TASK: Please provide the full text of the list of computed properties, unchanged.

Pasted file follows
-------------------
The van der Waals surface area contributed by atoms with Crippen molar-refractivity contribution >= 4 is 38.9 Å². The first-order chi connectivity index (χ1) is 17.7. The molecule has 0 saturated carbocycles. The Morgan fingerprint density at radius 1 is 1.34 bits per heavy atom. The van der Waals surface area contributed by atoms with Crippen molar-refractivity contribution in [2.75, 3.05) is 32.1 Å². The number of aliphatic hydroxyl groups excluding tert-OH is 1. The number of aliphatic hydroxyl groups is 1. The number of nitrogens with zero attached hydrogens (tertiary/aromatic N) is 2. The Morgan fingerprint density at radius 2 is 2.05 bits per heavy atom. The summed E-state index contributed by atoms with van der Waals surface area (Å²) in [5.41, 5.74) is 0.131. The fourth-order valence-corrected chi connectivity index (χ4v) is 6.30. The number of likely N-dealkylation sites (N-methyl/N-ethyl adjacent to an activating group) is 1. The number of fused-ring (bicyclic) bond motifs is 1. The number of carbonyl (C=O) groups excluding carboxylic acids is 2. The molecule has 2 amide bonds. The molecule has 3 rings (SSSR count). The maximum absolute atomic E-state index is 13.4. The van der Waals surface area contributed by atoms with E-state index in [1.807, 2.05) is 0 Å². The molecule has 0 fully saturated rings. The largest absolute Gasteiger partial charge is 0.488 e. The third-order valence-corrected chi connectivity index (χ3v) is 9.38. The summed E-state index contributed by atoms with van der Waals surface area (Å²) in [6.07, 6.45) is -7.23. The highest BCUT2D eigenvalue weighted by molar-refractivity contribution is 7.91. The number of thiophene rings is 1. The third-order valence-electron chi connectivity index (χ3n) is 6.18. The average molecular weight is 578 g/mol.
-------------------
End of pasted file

The van der Waals surface area contributed by atoms with Crippen molar-refractivity contribution >= 4 is 38.9 Å². The first-order chi connectivity index (χ1) is 17.7. The molecule has 0 saturated carbocycles. The Morgan fingerprint density at radius 1 is 1.34 bits per heavy atom. The van der Waals surface area contributed by atoms with Crippen molar-refractivity contribution in [2.75, 3.05) is 32.1 Å². The number of aliphatic hydroxyl groups excluding tert-OH is 1. The number of aliphatic hydroxyl groups is 1. The number of nitrogens with zero attached hydrogens (tertiary/aromatic N) is 2. The Morgan fingerprint density at radius 2 is 2.05 bits per heavy atom. The summed E-state index contributed by atoms with van der Waals surface area (Å²) in [5.41, 5.74) is 0.131. The fourth-order valence-corrected chi connectivity index (χ4v) is 6.30. The number of likely N-dealkylation sites (N-methyl/N-ethyl adjacent to an activating group) is 1. The number of fused-ring (bicyclic) bond motifs is 1. The number of carbonyl (C=O) groups excluding carboxylic acids is 2. The molecule has 2 amide bonds. The molecule has 3 rings (SSSR count). The maximum absolute atomic E-state index is 13.4. The van der Waals surface area contributed by atoms with E-state index in [1.807, 2.05) is 0 Å². The molecule has 0 fully saturated rings. The largest absolute Gasteiger partial charge is 0.488 e. The third-order valence-corrected chi connectivity index (χ3v) is 9.38. The summed E-state index contributed by atoms with van der Waals surface area (Å²) in [6.07, 6.45) is -7.23. The highest BCUT2D eigenvalue weighted by molar-refractivity contribution is 7.91. The number of thiophene rings is 1. The third-order valence-electron chi connectivity index (χ3n) is 6.18. The average molecular weight is 578 g/mol.